Thursday, April 26, 2012

Report of Birth of a Filipino Child

After 2 years and a few months, we finally got around to filling a report of birth for Swe-cha with the Philippine Consulate in New York. We could've filed via mail earlier but I wanted to go in person because we are required to submit original documents and I didn't feel confident about mailing in our passports and permanent resident cards.

First off, there is a new Philippine Consulate General NEW YORK website. I didn't know this until recently and I kept going to the old url to check and was so annoyed that it was down. Before I learned about this new PCGNY site (and since the old website was down), I went to the website of consulates in a different state only to find out later that there are small differences in their requirements (i.e. the form itself has "Philippine Consulate General New York" in the corner while a form I downloaded from a different site has a form which does not have any headers).

To get the list of requirements and forms for the NY Philippine Consulate, check out this link:

here are some notes about my experience:
- Fee: $25

- bring original documents and make 4 copies of each. If you need to make more copies there, a coin-operated photocopy machine is also available at the embassy for 25c per copy. Bring quarters.

- The website does not mention it but you may opt to also submit a stamped, self-addressed envelope so they can just mail you your Report of Birth Certificate when it is available instead of you having to come back to claim it on another day. I got a USPS flat rate envelope w/ $5.15 worth of stamps (delivered w/in 2 to 3 days from mailing). I got this because I thought we'd have to leave the original documents and they'd have to be mailed back. As it turns out, I was able to bring home the originals so a regular letter envelope with a first class postage stamp will suffice.

- When filling up the form, hubby and I had a long discussion on how to fill up the following fields: "Child's Citizenship" and "If multiple citizenships, please list...". We eventually settled on putting "USA" in the citizenship field and leaving the other field blank. Baligtad pala.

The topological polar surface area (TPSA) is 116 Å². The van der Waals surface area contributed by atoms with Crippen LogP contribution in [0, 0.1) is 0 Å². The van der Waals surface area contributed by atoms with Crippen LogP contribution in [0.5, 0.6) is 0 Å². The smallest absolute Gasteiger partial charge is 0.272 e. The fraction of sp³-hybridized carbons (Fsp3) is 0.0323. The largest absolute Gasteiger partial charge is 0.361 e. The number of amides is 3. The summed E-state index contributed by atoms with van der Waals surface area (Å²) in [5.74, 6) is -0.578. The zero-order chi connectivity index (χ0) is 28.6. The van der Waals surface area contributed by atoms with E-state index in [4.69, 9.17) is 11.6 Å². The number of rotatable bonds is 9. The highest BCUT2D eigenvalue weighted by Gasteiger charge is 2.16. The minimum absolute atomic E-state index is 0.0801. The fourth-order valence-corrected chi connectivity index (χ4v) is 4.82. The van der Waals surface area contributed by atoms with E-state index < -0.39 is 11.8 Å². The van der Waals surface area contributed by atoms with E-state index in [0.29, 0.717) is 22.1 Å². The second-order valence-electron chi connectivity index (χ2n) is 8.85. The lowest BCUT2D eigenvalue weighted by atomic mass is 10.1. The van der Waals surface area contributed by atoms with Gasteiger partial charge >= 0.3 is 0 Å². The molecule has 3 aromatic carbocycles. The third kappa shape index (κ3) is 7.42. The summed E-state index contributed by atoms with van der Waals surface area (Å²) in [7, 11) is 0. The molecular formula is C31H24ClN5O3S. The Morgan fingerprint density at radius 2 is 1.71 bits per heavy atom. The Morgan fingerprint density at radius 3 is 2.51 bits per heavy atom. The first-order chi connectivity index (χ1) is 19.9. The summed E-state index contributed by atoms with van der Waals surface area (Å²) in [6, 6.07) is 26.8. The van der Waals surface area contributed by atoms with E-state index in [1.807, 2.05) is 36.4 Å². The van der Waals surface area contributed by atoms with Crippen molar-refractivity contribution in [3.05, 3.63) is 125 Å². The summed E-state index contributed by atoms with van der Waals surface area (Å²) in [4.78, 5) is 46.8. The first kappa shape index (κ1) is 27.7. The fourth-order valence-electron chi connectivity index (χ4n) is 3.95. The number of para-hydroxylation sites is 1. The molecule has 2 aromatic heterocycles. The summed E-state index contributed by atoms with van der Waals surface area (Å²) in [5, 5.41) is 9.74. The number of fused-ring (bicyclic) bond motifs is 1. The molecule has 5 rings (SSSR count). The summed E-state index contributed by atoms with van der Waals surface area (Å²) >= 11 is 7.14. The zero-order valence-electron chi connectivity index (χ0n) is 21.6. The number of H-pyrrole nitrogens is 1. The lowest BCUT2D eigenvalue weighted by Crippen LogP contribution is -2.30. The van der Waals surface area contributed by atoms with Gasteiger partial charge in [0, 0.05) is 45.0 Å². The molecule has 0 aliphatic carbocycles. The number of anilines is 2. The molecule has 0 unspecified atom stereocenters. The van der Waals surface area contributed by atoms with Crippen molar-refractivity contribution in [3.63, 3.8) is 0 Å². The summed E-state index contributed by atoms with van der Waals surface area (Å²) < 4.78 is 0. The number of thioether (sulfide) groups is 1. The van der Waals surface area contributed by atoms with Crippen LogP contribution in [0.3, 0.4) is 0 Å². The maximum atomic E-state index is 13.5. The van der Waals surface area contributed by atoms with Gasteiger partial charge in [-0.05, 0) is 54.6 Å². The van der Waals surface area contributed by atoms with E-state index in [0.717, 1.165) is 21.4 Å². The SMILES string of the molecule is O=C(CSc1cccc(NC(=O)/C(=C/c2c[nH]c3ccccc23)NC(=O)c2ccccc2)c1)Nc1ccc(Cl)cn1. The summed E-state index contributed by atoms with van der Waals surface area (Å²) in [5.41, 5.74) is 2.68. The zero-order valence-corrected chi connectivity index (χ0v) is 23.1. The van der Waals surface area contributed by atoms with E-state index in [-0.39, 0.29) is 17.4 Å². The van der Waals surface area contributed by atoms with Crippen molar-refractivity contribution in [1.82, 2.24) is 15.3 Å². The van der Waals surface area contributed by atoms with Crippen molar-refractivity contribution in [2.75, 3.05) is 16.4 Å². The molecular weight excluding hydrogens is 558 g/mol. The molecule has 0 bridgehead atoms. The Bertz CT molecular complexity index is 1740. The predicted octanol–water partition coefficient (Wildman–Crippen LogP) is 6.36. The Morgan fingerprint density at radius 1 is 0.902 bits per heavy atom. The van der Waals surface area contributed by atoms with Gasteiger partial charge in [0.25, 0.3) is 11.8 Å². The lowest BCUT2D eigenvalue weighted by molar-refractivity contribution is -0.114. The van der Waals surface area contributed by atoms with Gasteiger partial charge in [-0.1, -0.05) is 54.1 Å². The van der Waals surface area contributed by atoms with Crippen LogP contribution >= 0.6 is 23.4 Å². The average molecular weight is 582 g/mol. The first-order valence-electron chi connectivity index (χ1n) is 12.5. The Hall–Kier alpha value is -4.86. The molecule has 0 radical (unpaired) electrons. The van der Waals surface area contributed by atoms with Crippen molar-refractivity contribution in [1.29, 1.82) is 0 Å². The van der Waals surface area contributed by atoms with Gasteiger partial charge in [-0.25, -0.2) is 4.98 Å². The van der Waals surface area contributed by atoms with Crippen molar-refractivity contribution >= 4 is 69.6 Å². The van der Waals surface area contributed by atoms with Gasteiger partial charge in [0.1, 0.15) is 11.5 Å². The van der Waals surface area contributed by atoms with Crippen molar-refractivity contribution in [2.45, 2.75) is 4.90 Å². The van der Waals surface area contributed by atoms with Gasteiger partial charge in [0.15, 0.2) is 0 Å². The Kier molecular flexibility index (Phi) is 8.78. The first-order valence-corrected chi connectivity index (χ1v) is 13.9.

Citizenship should be "Filipino" and in the other field, list "USA" or "American".

- The list of documentary requirements  say that you need to submit either parent's proof of Filipino citizenship at the time of birth of the child. I brought mine and while going over my papers, the PCG staff suddenly asks me "saan ang ID ng tatay ?".  [ insert curse words here ] And then I realized that I did bring photocopies of my husband's passport as well, just not the originals. I submitted that and they accepted it.

Note: bring anything and everything that you can think of to avoid having to make another trip.

- Last tip: BE ALERT!

When you get in the bldg, you'll be given a number & asked to go up to the 3rd floor and wait for your number to be called. When I got to the 3rd floor, there were several groups of people in the waiting area. Some were just sitting and waiting, some were scrambling around looking for quarters for the copy  machine and others were going  back and forth between the window & their desk, filling up forms and correcting mistakes.

A "Currently serving ##" electronic sign was on and showed "09". I was number 14 so the wait wasn't going to be so bad, I thought.  After around 20 minutes of waiting and not seeing / hearing any number change, I asked one of the people waiting if they've heard any numbers being called. Wala raw. Note that at this point, there were 2 open windows - #3 (Cashier) and #6 (not labeled).

Since #6 was open but unstaffed, I went to #3 to ask the cashier, "Ma'am, nagtatawag po ba kayo ng number ?" and she says "oo, maghintay ka lang na tawagin ka." I went back to my seat. Some time later, the lady at #6 got back to her post and sat there. Nobody moved. We were still sitting down and waiting.

At around 2p, this was 40 minutes after I first got there, I decided to try and make eye contact with the lady at window 6 and when I did, she mouthed "meron pa ba ?" and I approached her. She helped me immediately and processed my papers. When I was done, I was instructed to pay the fee at Window 3 and I was done.

As I was paying at window 3, the cashier then calls out to the lady in #6, "ay, naka #9 pa pala itong sign, anong number ka na ba tayo para palitan ko to ?" and #6 answers, "Di ko alam, ginagawa ko lang kung sino lumapit sa akin."

Pakshet. Kainis. I waited 40 minutes to be called and worse, what about all those people who were ahead of me and were still waiting to be called ? Note, probably not all can speak Filipino so they probably didn't know what was going on.

In retrospect (and considering that I was able to walk all the way back to Port authority and catch the ideal express bus that I wanted), aliw rin this experience because even though we were in USA, the experience was 100% Pinoy =D

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